The thrust of his argument was to push to the very limits the applicability of canonical scripture to establish institutionalised religion. Later works of special importance include Tetradymus wherein can be found Clidophorus, a historical study of the distinction between esoteric and exoteric philosophies.
His Pantheisticon, sive formula celebrandae sodalitatis socraticae (Pantheisticon, or the Form of Celebrating the Socratic Society), of which he printed a few copies for private circulation only, gave great offence as a sort of liturgic service made up of passages from pagan authors, in imitation of the Church of England liturgy.
The title also was in those days alarming, and still more so the mystery which the author threw around the question how far such societies of pantheists actually existed. The term “pantheism” was used by Toland to describe the philosophy of Spinoza.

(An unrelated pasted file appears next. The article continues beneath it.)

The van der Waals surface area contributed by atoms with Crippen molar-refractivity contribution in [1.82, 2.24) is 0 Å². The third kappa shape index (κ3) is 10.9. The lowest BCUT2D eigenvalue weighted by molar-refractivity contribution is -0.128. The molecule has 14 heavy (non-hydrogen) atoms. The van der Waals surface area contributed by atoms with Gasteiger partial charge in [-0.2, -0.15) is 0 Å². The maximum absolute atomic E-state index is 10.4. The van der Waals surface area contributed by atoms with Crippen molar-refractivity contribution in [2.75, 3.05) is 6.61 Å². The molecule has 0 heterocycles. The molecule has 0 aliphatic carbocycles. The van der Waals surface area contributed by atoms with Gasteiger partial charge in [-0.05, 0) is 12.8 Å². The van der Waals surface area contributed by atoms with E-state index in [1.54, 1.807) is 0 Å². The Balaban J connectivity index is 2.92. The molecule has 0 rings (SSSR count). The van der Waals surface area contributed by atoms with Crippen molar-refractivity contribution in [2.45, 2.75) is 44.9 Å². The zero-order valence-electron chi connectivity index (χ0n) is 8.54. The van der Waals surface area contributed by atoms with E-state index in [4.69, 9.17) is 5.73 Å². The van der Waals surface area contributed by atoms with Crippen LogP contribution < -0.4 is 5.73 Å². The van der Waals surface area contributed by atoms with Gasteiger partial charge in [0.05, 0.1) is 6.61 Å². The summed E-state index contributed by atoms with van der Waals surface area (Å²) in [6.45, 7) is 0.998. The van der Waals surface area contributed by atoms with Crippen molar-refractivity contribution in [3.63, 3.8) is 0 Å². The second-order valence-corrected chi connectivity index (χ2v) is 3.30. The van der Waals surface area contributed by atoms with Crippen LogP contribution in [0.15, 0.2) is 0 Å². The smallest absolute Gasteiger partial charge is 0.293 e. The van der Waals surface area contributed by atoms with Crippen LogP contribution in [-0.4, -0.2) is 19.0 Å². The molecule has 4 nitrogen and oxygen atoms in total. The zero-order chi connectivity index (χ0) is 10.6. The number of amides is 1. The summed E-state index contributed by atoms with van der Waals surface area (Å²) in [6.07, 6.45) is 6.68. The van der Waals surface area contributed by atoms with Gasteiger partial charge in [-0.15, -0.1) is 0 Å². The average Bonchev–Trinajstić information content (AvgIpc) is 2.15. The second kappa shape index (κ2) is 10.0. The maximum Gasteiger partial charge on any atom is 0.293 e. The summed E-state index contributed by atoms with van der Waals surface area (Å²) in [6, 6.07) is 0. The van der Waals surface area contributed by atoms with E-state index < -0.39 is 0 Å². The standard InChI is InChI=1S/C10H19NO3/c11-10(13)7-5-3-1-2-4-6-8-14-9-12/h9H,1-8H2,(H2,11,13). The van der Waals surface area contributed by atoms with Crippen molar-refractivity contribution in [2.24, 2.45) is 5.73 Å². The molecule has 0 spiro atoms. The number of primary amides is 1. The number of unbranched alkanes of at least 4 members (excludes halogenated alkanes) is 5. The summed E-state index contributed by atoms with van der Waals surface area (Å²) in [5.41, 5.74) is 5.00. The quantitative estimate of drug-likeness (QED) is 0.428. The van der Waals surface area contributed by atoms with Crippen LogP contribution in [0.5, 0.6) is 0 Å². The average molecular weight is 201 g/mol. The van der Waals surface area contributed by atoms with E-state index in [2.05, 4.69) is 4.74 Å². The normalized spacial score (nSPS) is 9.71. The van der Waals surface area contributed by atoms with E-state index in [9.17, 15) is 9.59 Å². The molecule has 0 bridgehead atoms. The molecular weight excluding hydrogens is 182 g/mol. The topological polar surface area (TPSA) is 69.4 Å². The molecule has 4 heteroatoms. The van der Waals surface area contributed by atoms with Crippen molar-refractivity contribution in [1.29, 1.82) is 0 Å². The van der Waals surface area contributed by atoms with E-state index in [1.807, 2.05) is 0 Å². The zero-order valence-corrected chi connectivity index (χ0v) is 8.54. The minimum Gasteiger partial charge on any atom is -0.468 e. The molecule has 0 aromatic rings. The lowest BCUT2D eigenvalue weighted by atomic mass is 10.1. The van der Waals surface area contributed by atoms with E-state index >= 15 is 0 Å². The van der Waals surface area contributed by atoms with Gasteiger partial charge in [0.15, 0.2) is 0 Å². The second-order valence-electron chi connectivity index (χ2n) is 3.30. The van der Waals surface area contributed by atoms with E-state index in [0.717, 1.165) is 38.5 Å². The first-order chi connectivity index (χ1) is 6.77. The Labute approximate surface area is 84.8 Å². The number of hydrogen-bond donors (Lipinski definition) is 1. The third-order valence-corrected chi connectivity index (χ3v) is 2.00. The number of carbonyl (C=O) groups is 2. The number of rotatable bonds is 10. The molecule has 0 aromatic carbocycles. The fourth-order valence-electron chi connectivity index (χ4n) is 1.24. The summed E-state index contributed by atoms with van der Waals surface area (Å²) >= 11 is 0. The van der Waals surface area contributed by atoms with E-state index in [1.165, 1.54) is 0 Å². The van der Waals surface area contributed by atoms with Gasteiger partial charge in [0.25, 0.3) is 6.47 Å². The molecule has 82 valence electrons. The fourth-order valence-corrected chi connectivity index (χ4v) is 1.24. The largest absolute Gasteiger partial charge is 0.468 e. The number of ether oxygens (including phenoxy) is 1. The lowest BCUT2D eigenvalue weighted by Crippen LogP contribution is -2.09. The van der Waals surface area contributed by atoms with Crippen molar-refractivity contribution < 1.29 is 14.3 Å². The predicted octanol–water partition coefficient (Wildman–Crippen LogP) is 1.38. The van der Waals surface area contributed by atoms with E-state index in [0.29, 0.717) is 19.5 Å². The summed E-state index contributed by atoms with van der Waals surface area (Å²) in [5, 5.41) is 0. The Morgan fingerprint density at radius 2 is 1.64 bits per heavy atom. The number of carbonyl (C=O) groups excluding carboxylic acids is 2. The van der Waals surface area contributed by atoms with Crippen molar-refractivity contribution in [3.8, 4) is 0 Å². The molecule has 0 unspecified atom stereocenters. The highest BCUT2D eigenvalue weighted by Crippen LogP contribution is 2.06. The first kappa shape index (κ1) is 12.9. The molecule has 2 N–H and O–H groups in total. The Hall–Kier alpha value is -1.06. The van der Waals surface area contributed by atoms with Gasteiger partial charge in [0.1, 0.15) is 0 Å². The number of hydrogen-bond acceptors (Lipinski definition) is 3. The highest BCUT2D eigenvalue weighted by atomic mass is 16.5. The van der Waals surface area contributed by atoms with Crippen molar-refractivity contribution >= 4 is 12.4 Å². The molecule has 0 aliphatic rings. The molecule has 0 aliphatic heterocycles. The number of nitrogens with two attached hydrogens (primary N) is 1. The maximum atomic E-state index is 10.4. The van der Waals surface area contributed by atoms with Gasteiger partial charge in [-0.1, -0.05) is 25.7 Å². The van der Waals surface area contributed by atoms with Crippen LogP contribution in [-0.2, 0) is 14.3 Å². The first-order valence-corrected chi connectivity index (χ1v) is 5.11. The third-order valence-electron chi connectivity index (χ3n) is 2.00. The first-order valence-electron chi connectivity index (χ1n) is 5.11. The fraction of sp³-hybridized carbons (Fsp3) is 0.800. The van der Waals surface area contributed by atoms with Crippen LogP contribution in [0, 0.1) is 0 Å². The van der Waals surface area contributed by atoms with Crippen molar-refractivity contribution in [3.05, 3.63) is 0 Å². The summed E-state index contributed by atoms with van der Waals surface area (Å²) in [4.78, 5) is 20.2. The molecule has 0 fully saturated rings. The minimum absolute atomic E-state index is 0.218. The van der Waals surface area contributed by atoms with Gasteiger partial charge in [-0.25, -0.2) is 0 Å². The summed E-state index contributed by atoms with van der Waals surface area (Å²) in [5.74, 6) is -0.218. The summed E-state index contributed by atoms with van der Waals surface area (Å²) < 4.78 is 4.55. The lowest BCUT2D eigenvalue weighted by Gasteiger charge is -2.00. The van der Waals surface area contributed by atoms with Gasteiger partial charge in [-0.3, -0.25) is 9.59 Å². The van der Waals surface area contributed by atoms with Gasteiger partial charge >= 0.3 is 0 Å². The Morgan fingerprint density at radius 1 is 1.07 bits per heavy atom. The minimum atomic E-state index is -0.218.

Toland was famous for distinguishing exoteric philosophy—what one says publicly about religion—from esoteric philosophy—what one confides to trusted friends. In 2007 Fouke’s Philosophy and Theology in a Burlesque Mode: John Toland and the Way of Paradox presented an analysis of Toland’s ‘exoteric strategy’ of speaking as others speak, but with a different meaning.
He argues that Toland’s philosophy and theology had little to do with positive expression of beliefs, and that his philosophical aim was not to develop an epistemology, a true metaphysical system, an ideal form of governance, or the basis of ethical obligation, but to find ways to participate in the discourses of others while undermining those discourses from within.
Fouke traces Toland’s practices to Shaftesbury’s conception of a comic or ‘derisory’ mode of philosophising aimed at exposing pedantry, imposture, dogmatism, and folly.